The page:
Vietnam is also expected to ratify the International Labor Organization’s (ILO) Convention 87, on Freedom of Association and Protection of the Right to Organize, this year. The ILO is the UN’s labor rights body. It has many conventions which ILO member states (of which Vietnam is one) are invited to ratify. Two of these, Convention 87 and Convention 98, on the Right to Organize and Collective Bargaining, are seen as fundamental to ensuring freedom of association. Vietnam ratified Convention 98 in 2019, and it became law a year later. The government has said it will ratify Convention 87 this year.

There will also be a new Trade Union Law in 2024. This is a separate piece of legislation to the Labor Code, and it will legislate the role of the VGCL in the new context of (some) freedom of association. A draft is currently being circulated among government departments and mass organisations for comment.

There is a lot of excitement about these reforms among the international community. The US Department of Commerce, for example, is currently considering granting Vietnam market economy status; one of the key considerations of this is whether wages are set by free bargaining between labor and employers, which presumably includes freedom of association and representative unions.

It is not clear, however, how effective the reforms will be in practice, and whether they will really guarantee freedom of association. Simply ratifying ILO conventions is no guarantee – many countries which have ratified Convention 87 frequently violate it. In addition, no matter what the implementing decree for Chapter XIII says, independent unions are and will remain illegal. All unions must be affiliated to the Party-led VGCL. Only independent WOs will be permitted, and these are, enshrined in law, more limited in what they can do compared to unions.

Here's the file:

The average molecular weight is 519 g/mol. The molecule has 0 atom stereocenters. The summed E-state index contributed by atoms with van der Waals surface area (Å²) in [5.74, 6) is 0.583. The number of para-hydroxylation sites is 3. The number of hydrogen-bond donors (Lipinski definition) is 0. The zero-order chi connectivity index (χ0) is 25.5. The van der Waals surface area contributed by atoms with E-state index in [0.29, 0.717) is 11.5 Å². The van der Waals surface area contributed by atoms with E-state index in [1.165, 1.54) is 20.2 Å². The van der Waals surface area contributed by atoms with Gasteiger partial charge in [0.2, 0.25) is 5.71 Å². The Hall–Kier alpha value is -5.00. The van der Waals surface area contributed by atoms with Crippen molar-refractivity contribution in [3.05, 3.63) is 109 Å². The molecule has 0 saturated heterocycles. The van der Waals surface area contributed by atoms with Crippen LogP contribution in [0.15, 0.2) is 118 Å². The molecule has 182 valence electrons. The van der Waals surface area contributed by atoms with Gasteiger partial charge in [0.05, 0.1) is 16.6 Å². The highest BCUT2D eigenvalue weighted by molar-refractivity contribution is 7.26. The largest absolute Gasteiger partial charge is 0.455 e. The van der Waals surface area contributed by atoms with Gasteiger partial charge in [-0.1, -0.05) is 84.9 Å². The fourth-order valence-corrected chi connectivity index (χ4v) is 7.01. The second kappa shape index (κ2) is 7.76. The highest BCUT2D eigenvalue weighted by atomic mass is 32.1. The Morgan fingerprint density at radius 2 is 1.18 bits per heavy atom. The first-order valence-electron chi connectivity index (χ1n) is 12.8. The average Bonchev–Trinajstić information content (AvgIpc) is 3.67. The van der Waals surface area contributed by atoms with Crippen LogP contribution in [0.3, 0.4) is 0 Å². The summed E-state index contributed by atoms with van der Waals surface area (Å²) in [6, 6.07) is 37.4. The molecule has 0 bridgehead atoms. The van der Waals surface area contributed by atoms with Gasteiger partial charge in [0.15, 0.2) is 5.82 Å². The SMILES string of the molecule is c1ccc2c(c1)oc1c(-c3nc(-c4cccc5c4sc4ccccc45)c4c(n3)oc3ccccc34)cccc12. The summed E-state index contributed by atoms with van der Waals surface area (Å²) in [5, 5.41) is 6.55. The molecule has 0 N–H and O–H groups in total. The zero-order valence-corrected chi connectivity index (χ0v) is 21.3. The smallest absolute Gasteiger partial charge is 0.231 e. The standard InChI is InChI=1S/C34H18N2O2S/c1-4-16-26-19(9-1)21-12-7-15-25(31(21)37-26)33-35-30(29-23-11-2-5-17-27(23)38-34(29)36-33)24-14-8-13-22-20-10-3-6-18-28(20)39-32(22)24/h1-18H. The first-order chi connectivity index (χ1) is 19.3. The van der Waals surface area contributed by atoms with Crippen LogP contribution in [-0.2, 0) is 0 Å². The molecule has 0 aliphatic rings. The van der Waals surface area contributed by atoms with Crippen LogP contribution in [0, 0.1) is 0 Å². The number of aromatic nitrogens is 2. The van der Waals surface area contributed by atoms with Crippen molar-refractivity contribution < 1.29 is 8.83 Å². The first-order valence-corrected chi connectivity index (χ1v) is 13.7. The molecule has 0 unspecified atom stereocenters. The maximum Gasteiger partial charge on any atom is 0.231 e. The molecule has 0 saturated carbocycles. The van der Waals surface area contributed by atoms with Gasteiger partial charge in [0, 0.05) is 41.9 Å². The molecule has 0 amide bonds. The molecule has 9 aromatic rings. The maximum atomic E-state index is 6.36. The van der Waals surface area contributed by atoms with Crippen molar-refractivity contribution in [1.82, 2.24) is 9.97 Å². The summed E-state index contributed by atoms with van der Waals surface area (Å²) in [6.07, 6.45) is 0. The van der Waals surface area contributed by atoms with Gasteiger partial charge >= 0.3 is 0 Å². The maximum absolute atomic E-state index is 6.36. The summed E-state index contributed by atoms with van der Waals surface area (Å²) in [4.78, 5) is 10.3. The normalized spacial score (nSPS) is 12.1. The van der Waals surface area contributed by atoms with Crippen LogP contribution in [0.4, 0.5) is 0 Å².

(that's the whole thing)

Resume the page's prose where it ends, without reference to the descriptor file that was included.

Furthermore, these reforms are taking place within a context of extreme closing of civil society space, which has been well documented by Project88. Dissidents, NGO leaders, bloggers, and even some progressive reformers within the government are now being arrested. Civil society organisations which are still operating are doing so under stricter regulations with regard to their funding, operating, and reporting requirements, causing major delays and limitations in implementing projects. The Vietnamese government has also made an explicit commitment under Directive 24 not to allow independent labor unions and regularly repeats its support for the VGCL. These circumstances are not conducive to the development of real freedom of association in practice.

Stay tuned as Project88 explores these planned reforms, their implementation, and their real effects in the coming months. We’ll be bringing you a labor rights update each month to analyze the latest developments, how they measure up to Vietnam’s international promises, and what they mean for the human rights situation more broadly.


© 2024 The 88 Project

[1] For example, Hoang Duc Binh, as the vice president of Viet Labor Movement, formed a ‘Union for Fishermen in the Central Region’ and actively worked to organize the Catholic community in Nghe An province to obtain compensation for the damages caused by the Formosa environmental disaster in 2016. He was later arrested, convicted, and sentenced to 14 years in prison.